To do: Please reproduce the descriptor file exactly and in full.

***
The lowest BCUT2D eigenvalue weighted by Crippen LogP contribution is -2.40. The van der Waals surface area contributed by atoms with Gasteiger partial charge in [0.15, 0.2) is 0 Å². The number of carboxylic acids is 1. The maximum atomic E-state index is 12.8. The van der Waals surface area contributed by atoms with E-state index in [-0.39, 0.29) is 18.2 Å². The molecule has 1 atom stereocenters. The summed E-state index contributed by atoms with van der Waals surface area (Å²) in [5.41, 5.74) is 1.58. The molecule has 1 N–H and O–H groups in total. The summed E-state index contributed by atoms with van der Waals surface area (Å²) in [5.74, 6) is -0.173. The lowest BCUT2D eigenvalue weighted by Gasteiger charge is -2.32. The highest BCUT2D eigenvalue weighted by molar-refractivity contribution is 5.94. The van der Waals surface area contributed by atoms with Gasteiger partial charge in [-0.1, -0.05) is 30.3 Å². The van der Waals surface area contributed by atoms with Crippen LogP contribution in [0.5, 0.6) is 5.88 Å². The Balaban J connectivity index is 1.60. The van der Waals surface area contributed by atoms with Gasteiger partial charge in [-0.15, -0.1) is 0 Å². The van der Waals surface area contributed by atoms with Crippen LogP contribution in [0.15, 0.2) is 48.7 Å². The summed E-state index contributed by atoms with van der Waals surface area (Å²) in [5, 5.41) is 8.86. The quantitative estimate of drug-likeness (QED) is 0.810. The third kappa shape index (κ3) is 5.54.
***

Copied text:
The lowest BCUT2D eigenvalue weighted by Crippen LogP contribution is -2.40. The van der Waals surface area contributed by atoms with Gasteiger partial charge in [0.15, 0.2) is 0 Å². The number of carboxylic acids is 1. The maximum atomic E-state index is 12.8. The van der Waals surface area contributed by atoms with E-state index in [-0.39, 0.29) is 18.2 Å². The molecule has 1 atom stereocenters. The summed E-state index contributed by atoms with van der Waals surface area (Å²) in [5.41, 5.74) is 1.58. The molecule has 1 N–H and O–H groups in total. The summed E-state index contributed by atoms with van der Waals surface area (Å²) in [5.74, 6) is -0.173. The lowest BCUT2D eigenvalue weighted by Gasteiger charge is -2.32. The highest BCUT2D eigenvalue weighted by molar-refractivity contribution is 5.94. The van der Waals surface area contributed by atoms with Gasteiger partial charge in [-0.1, -0.05) is 30.3 Å². The van der Waals surface area contributed by atoms with Crippen LogP contribution in [0.5, 0.6) is 5.88 Å². The Balaban J connectivity index is 1.60. The van der Waals surface area contributed by atoms with Gasteiger partial charge in [-0.15, -0.1) is 0 Å². The van der Waals surface area contributed by atoms with Crippen LogP contribution in [0.15, 0.2) is 48.7 Å². The summed E-state index contributed by atoms with van der Waals surface area (Å²) in [5, 5.41) is 8.86. The quantitative estimate of drug-likeness (QED) is 0.810. The third kappa shape index (κ3) is 5.54.